The New West: Leaving Richmond Behind

Old Chesterfield bumper sticker mocks one from Henrico

Old Chesterfield bumper sticker mocks one from Henrico

By Peter Galuszka

This story may seem a contrarian piece when it comes to smart growth and exurban sprawl but so be it.

Back in 1969, road planners in Richmond came up with an idea for a superhighway, Route 288,  that would span the iconic James River and connect the far western suburban areas of Henrico and Chesterfield Counties, then primarily pine forests or dairy farms. The idea seemed to be to ring Richmond with a Washington-style Beltway and push growth farther away from the center city.

The scheme ran against some curious local snobbery – that of whether one lived on the north or south side of the James. The smug north side, of course, encompassed Richmond and its white ruling elite although many of them had moved to the West End or beyond to escape integration of schools.

Those living on the south side of the river were considered inferior, trailer park folk  whose uncouth views were more in synch with the Southside area of Virginia near the North Carolina border. Dixie would not mix easily with the assumed gentility of the Richmond folk, although southsiders had to drive to Richmond to see a doctor or do serious shopping.

Flash forward 45 years. Route 288 was finished about 10 years ago and despite the 2008 economic crash, it is quietly establishing its own upset of economic and cultural change and growth. It is linking Short Pump and its office parks and restaurants with upscale subdivisions in Chesterfield that boast of the highest income zip codes in the Richmond area. Capital One employees live at Foxfire. I explore this phenomenon in cover stories I wrote this month for the Chesterfield Monthly and the Henrico Monthly.

As George Hoffer, a transportation expert at the University of Richmond told me: “The West End and southwestern Chesterfield were going to grow independently. Then the highway did what public transportation can’t do. It provided links and created markets that didn’t exist before.”

And, as corporate relocations draw in more high-income workers from other areas, the old cultural biases are eroding. The newbies want convenience and could care less about Richmond’s ancient vanity about which side of the James one resides. Schools on either side of the river are comparable in quality, tests scores show. The north has more jobs and the south more houses, but that will shift over time.

Therein lies the rub. You have created a thriving exurban corridor that really doesn’t relate to the various and worthy land use ideals such as minimizing car traffic and creating bike trails. The most significant thing is that this outer corridor completely bypasses inner Richmond, its perpetual squabbling over over issues like a baseball stadium and its onerous 26 percent poverty levels. It doesn’t mean that the city is doomed to decay. Signs show more young people and retirees moving there. Unfortunately, however, low income ghettoes are stuck in a cycle of no jobs and inadequate transportation and the efforts of Richmond Mayor Dwight Jones haven’t produced many solutions.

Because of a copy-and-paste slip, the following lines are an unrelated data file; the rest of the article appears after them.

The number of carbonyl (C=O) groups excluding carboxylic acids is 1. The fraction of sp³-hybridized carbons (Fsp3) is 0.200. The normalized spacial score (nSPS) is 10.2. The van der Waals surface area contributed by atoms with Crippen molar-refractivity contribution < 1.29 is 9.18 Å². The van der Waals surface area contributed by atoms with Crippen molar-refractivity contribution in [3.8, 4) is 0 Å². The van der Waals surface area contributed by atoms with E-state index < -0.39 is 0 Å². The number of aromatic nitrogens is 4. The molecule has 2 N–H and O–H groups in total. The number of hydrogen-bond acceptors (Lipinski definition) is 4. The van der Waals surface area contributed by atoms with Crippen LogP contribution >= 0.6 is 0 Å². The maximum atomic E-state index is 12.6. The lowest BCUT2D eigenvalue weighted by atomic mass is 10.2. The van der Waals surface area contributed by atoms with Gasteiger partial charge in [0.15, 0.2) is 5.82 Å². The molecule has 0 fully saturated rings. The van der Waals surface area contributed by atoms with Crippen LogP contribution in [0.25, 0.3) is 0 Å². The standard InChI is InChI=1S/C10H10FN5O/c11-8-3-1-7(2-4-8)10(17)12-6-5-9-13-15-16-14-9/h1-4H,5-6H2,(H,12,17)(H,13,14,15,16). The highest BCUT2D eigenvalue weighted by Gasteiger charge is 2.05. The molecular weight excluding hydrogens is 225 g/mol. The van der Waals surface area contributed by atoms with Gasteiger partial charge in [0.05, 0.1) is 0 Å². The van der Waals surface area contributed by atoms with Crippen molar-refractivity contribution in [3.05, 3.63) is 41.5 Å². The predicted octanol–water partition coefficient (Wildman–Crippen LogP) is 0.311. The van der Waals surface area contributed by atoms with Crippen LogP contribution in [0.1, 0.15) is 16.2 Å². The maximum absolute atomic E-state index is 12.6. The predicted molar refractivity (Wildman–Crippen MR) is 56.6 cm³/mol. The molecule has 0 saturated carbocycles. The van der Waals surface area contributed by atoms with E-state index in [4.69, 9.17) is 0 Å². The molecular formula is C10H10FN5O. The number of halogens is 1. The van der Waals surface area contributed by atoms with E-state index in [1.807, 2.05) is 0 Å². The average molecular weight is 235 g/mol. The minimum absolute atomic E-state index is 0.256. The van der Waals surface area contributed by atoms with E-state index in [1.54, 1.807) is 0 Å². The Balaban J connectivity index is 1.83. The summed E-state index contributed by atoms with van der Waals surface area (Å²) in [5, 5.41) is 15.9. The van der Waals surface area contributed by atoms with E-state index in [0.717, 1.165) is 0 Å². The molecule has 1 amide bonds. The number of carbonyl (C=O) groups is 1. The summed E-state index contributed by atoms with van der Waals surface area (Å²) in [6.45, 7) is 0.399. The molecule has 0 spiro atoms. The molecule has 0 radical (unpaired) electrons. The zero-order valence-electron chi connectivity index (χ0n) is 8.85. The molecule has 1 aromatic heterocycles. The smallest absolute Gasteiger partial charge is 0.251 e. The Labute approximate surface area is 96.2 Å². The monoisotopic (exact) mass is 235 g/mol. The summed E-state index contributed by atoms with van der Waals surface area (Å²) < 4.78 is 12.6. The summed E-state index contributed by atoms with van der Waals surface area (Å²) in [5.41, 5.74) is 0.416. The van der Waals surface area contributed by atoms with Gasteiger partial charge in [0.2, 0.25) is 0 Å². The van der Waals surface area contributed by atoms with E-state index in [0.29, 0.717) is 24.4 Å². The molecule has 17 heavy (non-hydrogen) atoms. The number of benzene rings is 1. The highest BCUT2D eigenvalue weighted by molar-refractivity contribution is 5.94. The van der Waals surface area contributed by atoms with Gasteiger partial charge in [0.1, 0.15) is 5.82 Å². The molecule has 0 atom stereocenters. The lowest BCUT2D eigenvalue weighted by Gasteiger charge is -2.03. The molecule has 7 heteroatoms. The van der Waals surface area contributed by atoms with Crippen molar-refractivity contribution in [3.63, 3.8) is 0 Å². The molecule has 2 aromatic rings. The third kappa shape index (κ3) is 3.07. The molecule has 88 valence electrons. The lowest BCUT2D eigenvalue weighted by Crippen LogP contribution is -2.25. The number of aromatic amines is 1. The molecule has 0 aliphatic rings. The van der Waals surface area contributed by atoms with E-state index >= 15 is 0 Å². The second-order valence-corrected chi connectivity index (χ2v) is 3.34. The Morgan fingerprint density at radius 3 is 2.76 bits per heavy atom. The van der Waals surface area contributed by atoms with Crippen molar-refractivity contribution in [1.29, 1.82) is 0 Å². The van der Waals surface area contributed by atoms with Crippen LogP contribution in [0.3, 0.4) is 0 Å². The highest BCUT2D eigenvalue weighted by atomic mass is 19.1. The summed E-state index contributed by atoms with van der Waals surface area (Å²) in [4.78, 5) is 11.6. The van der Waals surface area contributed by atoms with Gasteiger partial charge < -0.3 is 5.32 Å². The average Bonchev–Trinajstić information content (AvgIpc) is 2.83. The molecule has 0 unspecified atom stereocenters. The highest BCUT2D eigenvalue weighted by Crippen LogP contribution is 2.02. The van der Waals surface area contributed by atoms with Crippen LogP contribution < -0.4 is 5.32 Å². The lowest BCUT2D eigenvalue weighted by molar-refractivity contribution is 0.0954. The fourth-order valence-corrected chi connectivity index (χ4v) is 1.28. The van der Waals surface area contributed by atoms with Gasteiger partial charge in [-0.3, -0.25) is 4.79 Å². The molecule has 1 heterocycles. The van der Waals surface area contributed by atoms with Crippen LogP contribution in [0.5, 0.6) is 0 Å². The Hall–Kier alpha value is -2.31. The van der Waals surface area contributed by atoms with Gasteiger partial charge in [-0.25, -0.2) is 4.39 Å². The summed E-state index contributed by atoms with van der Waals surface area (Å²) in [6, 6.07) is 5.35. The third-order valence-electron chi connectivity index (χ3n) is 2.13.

The 288 phenomenon also is evidence that the cul-de sac ideals are not quite dead yet. Locating somewhere has long ceased being about white flight. The newcomers to the “New West”  include many people of color for whom Richmond’s racial animosities are more of an historical footnote. They may drive in to enjoy the city’s eateries and museums but choose not to live there and are hardly obsessed by what happened years ago.

So, Smart Growthers, you had better take notice. In some cases, the center city concepts you espouse are irrelevant.

15 Responses to The New West: Leaving Richmond Behind

  1. the beltway phenomena was not totally revolutionary. Way back when – roads, rail and transit evolved initially and primarily hub and spoke with not so hot “connects” between them especially for rail light and heavy.

    Wiki calls them “ring roads” and in the pre-interstate days they were primarily existing segments of roads that were extended and expanded to connect two or more of the “spokes” radiating out from the center core.

    the concept of an explicitly designed “belt” evolved as part of the interstate system – as an alternative to the Robert Hodge idea of driving the interstates right through the center core.

    ever since, one of the pecking order criteria for localities is whether or not they have a “complete” circumferential belt.

    but beltways forever changed the way that settlement patterns “work”.

    the center core remained the center core even with hub and spoke but once “connectors” were built in the spokes – it allowed people more options for where to live and where to work and once the beltway came into being it allowed people all manner of not only up and down one spoke but across multiple spokes.

    this was no way for rail to do this although both NYC and Chicago have “connected” some of their spokes.. and Washington has long talked about connecting Metro west across the Potomac to a North to west Metro.

    Tysons Corner is an example of a settlement pattern that would be a far different thing if it was at the end of a spoke with no connections to other spokes, i.e. the beltway.

    the enduring question is why Tysons where it is rather than say some other place on the spokes? why did that place begin to densify –

    check out this map of Fairfax density:

    http://www.fairfaxcounty.gov/demogrph/demrpts/report/fullrpt.pdf#page=35

    I’ll post the Richmond density map in the next post.